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On the third day, Mrs. Epanchin runs up to the terrace of Myshkin's house.
She's is sort of freaking out and starts yelling at him, but in what sounds like a friendly, exasperated way.
First, she knows about that letter he sent to Aglaya, and demands to know what was in it. Myshkin recites it. (Which, huh? How many of your emails do you have memorized by heart?)
Mrs. Epanchin calms down somewhat since it wasn't some declaration of love or proposal of marriage.
So, then, she asks, is Myshkin in love with Nastasya? He says no.
Finally she gets him to promise that he had nothing to do with Nastasya and the carriage-debts fiasco.
And now that he is in the free and clear, she gets to the point. It turns out that Ganya has been talking to Aglaya.
(Okay, fine, this doesn't seem like a huge deal to us now. But let's get into the time machine and check out what life was like for young, unmarried noblewomen back in the day. Basically, even the slightest hint of improper sexual behavior could pretty much take a woman like that out of the marriage market—and then, it's not like she could get a job or anything, so she would be stuck living the life of an old maid, trapped with mom and dad forever. Yeah. So, even something like writing letters to some potentially marriageable guy on the side starts to look suspicious. Plus, marrying Ganya would be a huge social step down for Aglaya.)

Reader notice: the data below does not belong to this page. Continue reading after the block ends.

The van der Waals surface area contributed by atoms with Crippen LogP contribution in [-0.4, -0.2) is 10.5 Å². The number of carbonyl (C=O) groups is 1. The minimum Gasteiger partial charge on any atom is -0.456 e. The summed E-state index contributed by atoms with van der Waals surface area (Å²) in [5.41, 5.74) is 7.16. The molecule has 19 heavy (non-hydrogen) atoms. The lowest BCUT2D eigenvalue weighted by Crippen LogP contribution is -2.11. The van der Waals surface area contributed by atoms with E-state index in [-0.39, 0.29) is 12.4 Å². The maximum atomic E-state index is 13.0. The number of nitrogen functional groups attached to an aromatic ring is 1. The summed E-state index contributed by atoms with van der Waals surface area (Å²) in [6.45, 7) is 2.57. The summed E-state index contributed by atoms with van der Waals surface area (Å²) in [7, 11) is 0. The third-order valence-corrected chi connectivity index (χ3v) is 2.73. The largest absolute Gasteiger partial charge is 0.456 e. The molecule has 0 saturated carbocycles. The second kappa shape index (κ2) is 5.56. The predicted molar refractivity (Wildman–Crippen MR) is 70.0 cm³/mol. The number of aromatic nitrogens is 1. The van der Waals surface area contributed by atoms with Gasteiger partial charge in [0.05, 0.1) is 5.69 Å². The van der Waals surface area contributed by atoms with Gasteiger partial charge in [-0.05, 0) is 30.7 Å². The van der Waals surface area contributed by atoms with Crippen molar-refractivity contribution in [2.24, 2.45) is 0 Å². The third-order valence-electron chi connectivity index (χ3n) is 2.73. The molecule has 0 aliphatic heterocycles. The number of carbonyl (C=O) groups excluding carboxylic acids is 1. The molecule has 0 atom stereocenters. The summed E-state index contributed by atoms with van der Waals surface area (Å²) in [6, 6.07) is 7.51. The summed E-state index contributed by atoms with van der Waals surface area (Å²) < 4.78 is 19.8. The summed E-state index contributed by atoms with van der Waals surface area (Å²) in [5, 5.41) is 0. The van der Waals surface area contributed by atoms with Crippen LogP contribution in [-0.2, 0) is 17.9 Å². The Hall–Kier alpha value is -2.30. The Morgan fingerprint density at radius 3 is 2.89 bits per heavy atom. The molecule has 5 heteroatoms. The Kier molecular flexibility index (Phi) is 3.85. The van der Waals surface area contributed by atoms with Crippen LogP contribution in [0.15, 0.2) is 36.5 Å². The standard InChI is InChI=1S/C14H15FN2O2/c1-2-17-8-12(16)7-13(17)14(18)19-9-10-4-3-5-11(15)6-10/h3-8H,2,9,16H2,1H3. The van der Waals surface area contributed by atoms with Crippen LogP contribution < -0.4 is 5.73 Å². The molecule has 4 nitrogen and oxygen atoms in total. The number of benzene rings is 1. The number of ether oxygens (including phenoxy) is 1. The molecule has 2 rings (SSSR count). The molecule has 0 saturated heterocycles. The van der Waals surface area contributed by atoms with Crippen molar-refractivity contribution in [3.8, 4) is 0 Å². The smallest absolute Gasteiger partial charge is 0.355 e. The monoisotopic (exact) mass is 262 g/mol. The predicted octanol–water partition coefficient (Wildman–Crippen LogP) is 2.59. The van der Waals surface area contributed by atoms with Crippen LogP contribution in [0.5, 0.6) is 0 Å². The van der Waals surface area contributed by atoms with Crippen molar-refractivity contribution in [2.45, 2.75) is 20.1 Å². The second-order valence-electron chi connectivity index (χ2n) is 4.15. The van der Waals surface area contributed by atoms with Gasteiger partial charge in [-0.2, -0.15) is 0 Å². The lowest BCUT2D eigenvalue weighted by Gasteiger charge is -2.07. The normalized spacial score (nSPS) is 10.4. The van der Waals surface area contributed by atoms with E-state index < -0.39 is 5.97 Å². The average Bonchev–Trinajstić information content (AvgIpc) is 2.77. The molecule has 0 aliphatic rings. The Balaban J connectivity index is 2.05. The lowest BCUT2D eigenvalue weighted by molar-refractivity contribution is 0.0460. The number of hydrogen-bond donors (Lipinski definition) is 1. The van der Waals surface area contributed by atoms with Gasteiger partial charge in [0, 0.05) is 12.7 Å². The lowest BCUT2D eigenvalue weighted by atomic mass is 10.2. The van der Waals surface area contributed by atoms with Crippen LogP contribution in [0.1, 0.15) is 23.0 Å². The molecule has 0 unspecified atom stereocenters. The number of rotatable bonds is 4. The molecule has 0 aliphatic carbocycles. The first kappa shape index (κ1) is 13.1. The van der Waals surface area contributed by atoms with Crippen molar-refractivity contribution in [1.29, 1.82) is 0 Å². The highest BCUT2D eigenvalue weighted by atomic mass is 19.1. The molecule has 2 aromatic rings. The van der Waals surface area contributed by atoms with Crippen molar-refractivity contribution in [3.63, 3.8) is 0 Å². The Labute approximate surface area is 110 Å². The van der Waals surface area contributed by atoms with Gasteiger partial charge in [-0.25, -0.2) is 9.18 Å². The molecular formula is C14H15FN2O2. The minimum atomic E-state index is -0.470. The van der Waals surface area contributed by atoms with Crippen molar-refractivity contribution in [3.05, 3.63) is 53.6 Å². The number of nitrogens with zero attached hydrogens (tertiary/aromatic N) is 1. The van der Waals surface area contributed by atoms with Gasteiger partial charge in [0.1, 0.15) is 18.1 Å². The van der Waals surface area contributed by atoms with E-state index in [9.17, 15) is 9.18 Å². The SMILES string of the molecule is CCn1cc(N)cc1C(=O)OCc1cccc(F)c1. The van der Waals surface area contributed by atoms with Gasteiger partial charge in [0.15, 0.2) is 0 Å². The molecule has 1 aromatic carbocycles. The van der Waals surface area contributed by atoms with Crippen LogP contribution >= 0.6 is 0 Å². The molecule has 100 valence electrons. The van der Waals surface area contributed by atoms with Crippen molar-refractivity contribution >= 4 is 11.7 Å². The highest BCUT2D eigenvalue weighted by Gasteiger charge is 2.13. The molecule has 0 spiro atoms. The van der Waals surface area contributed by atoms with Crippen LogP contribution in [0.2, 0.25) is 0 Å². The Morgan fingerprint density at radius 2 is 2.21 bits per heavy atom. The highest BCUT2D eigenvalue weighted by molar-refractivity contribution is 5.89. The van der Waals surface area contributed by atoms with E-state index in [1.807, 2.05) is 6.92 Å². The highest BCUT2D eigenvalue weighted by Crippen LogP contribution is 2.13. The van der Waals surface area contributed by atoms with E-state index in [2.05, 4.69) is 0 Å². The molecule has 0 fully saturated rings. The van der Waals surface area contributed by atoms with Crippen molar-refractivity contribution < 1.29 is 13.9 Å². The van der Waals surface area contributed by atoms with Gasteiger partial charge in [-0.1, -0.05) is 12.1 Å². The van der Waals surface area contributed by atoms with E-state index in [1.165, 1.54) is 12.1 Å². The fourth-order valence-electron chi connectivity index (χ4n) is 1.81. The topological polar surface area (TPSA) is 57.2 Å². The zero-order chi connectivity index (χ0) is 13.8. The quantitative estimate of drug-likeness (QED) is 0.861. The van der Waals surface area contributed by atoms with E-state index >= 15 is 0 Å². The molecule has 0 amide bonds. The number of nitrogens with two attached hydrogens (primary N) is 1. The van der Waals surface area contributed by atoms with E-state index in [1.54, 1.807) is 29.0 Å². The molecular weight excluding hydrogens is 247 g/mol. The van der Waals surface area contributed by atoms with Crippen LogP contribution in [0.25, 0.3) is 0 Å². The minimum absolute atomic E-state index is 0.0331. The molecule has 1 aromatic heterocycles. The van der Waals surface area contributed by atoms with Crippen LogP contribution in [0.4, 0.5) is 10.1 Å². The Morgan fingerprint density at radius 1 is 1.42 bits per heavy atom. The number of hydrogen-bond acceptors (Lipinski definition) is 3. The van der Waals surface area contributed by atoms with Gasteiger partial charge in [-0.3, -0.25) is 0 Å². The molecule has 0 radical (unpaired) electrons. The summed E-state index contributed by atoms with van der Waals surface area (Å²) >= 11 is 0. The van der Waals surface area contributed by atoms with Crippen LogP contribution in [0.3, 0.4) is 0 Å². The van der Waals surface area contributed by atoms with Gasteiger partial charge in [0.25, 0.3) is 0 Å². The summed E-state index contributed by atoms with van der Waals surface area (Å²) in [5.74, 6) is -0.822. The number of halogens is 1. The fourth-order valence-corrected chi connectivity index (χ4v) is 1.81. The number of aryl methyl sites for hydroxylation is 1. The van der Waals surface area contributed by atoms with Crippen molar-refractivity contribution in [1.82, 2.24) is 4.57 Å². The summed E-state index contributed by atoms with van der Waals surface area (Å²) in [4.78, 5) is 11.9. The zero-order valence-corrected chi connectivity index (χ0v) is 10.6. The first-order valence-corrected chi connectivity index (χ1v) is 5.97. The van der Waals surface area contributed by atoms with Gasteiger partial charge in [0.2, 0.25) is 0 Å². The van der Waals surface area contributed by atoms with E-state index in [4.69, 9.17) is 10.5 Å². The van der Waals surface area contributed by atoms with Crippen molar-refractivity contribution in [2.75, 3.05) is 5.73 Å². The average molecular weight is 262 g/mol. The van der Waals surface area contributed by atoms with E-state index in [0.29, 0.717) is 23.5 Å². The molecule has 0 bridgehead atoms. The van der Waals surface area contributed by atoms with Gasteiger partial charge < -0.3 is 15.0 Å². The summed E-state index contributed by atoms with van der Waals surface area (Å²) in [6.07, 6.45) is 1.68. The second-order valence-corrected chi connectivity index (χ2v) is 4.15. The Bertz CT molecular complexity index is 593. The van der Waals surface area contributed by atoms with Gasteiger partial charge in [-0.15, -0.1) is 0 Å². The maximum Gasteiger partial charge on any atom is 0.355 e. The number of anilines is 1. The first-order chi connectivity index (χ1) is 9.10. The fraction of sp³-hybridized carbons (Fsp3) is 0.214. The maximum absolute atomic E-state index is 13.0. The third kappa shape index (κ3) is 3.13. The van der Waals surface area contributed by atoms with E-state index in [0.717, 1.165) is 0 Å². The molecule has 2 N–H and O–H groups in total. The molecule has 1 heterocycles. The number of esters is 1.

Myshkins is shocked about this, and that Ganya didn't tell him. Which, fair enough, but we know that Ganya totally was going to tell him the day before—except the prince was too distracted and ruined the mood.
Mrs. Epanchin then says that not only has Ganya been talking to Aglaya, but that she has also been in communication with Nastasya.
The prince is shocked again, and Mrs. Epanchin accuses him of being a gullible idiot—giving as an example, Burdovsky.
The prince then shows Mrs. Epanchin a letter from Burdovsky, who apologizes for the whole Pavlichev's son thing.
She gets mad for being proven wrong about this (we guess—she's kind of wacko, so it's hard to know what makes her tick), and starts to storm away, when Myshkin tells her that Aglaya sent him a note earlier telling him never to come visit them.
Mrs. Epachin is all, she did what? Obviously she wants you to come visit. But Myshkin is too literal-minded to get Aglaya's subtleties. Which, yeah, of course, when someone tells you to stay the heck away, you always want to go see that person. That makes perfect sense…in crazy town.
Mrs. Epanchin practically drags Myshkin away to her house, mumbling something about Aglaya needing someone to cut her teeth on. Which doesn't really sound all that appealing if you ask us.